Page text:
This intricate and expertly co-ordinated show is unlike anything you have ever seen before. Projectionists and cinematographers combine with puppeteers, actors, musicians and technicians to bring cinema to life in front of your eyes. Mary Shelley features heavily in this retelling, the loss of her young child and the impact it had on her life prefaces her story and is continually referenced in a single, repeated gesture of love between mother and child, between new life and its creator.
“The sheer artistry displayed by Manual Cinema is novel and awe-inspiring”
Visuals and soundtrack combine to create an instant atmosphere of anticipation and dread. Poignant and moving as well as scary, the styling nods to the style of silent movies. The story is told through silent film projected onto a large main screen but the mechanics are all visible. The audience can watch live actors interacting with shadow puppets and see the result concurrently. The downside of this is that the angle of each audience member’s view of the stage and screen will result in different elements being visible. It takes a while to adapt to such a busy stage. There is so much to watch that it is difficult to allow yourself to be fully absorbed by the beautiful screenplay.
The stage could not possibly accommodate any more equipment, obscure instruments, cameras, projectors and screens. The story is created using a combination of shadow puppetry, using both live actors and puppets, video feed of a puppet from a small movable camera and from a still camera at head height. The costuming and puppet design is infinitely intricate. Transitions from cardboard shadow puppet to real life actor to 3D puppet are seamless. Details such as fringe shape, eyelashes and clothing shape allow each of the characters to be not only recognisable but occasionally indistinguishable from their 2D versions.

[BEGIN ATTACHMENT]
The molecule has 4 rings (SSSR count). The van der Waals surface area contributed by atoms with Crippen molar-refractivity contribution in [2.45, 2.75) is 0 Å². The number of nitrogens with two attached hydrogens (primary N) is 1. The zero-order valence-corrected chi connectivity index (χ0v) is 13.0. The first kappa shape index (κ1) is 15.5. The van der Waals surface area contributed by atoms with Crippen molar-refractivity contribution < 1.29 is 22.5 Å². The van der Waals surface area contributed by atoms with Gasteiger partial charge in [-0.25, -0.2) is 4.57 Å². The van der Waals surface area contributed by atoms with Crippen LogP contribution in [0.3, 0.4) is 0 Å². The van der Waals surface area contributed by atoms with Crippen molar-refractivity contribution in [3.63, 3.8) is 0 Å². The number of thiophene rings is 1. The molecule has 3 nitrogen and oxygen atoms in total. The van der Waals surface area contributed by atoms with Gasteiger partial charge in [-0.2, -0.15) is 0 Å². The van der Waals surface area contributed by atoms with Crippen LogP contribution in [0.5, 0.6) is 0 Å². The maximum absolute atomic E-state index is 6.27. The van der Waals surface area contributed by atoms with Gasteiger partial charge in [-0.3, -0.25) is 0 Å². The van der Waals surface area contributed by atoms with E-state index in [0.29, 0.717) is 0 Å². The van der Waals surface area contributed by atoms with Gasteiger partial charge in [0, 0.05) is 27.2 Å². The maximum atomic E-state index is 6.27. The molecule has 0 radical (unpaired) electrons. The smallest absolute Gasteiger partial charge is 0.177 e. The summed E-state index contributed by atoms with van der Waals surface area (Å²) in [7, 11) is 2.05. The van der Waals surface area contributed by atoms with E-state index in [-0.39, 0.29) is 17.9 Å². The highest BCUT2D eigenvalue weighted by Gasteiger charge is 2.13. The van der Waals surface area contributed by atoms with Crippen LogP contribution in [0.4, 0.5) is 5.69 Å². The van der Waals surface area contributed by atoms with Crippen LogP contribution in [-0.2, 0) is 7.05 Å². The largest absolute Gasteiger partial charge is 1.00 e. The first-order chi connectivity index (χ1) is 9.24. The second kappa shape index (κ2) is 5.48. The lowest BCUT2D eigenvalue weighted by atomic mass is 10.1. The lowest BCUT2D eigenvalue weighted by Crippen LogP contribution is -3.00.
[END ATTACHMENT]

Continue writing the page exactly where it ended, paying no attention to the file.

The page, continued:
The soundtrack is equally intricate and eerie. Instruments which I have not seen before were used to great effect, including what appeared to be a bass saxophone and flute. Percussion included a metal sink, plant pots and large chimes hanging behind a two-metre long glockenspiel. Once the story proper of Frankenstein began, it became apparent that several pieces of percussion were playing themselves, operated electronically and remotely.
This is a new genre of theatre for me and one I am grateful to have experienced. The sheer artistry displayed by Manual Cinema is novel and awe-inspiring.
Image: Michael Brosilow